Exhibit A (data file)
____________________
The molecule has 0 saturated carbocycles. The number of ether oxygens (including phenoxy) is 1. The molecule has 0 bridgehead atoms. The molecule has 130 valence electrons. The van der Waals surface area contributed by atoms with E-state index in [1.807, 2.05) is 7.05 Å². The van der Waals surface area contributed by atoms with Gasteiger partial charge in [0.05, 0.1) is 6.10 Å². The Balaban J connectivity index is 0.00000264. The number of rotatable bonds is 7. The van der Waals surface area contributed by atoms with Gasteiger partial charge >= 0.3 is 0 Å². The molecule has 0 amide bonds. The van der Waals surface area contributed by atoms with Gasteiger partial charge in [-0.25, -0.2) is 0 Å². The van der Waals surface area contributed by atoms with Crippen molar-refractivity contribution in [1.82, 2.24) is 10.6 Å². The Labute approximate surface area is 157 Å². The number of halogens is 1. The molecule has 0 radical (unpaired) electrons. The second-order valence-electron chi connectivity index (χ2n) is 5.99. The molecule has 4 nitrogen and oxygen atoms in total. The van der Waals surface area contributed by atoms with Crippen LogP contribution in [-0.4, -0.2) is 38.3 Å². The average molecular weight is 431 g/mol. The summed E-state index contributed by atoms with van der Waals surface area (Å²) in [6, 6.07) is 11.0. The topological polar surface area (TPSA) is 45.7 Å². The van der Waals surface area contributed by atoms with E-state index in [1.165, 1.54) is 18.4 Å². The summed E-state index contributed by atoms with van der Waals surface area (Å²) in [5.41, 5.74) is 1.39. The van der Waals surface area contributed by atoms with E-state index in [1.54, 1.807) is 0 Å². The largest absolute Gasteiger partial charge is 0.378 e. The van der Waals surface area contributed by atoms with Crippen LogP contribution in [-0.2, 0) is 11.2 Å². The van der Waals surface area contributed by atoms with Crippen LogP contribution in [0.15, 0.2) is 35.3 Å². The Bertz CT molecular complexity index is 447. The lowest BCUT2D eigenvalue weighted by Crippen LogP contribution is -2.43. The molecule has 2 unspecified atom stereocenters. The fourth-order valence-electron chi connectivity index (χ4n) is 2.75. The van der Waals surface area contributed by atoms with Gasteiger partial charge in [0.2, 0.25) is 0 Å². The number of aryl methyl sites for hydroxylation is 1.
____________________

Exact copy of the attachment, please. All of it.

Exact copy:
The molecule has 0 saturated carbocycles. The number of ether oxygens (including phenoxy) is 1. The molecule has 0 bridgehead atoms. The molecule has 130 valence electrons. The van der Waals surface area contributed by atoms with E-state index in [1.807, 2.05) is 7.05 Å². The van der Waals surface area contributed by atoms with Gasteiger partial charge in [0.05, 0.1) is 6.10 Å². The Balaban J connectivity index is 0.00000264. The number of rotatable bonds is 7. The van der Waals surface area contributed by atoms with Gasteiger partial charge >= 0.3 is 0 Å². The molecule has 0 amide bonds. The van der Waals surface area contributed by atoms with Gasteiger partial charge in [-0.25, -0.2) is 0 Å². The van der Waals surface area contributed by atoms with Crippen molar-refractivity contribution in [1.82, 2.24) is 10.6 Å². The Labute approximate surface area is 157 Å². The number of halogens is 1. The molecule has 0 radical (unpaired) electrons. The second-order valence-electron chi connectivity index (χ2n) is 5.99. The molecule has 4 nitrogen and oxygen atoms in total. The van der Waals surface area contributed by atoms with Crippen LogP contribution in [-0.4, -0.2) is 38.3 Å². The average molecular weight is 431 g/mol. The summed E-state index contributed by atoms with van der Waals surface area (Å²) in [6, 6.07) is 11.0. The topological polar surface area (TPSA) is 45.7 Å². The van der Waals surface area contributed by atoms with E-state index in [1.165, 1.54) is 18.4 Å². The summed E-state index contributed by atoms with van der Waals surface area (Å²) in [5.41, 5.74) is 1.39. The van der Waals surface area contributed by atoms with E-state index in [1.54, 1.807) is 0 Å². The largest absolute Gasteiger partial charge is 0.378 e. The van der Waals surface area contributed by atoms with Crippen LogP contribution in [-0.2, 0) is 11.2 Å². The van der Waals surface area contributed by atoms with Crippen LogP contribution in [0.15, 0.2) is 35.3 Å². The Bertz CT molecular complexity index is 447. The lowest BCUT2D eigenvalue weighted by Crippen LogP contribution is -2.43. The molecule has 2 unspecified atom stereocenters. The fourth-order valence-electron chi connectivity index (χ4n) is 2.75. The van der Waals surface area contributed by atoms with Gasteiger partial charge in [0.2, 0.25) is 0 Å². The number of aryl methyl sites for hydroxylation is 1.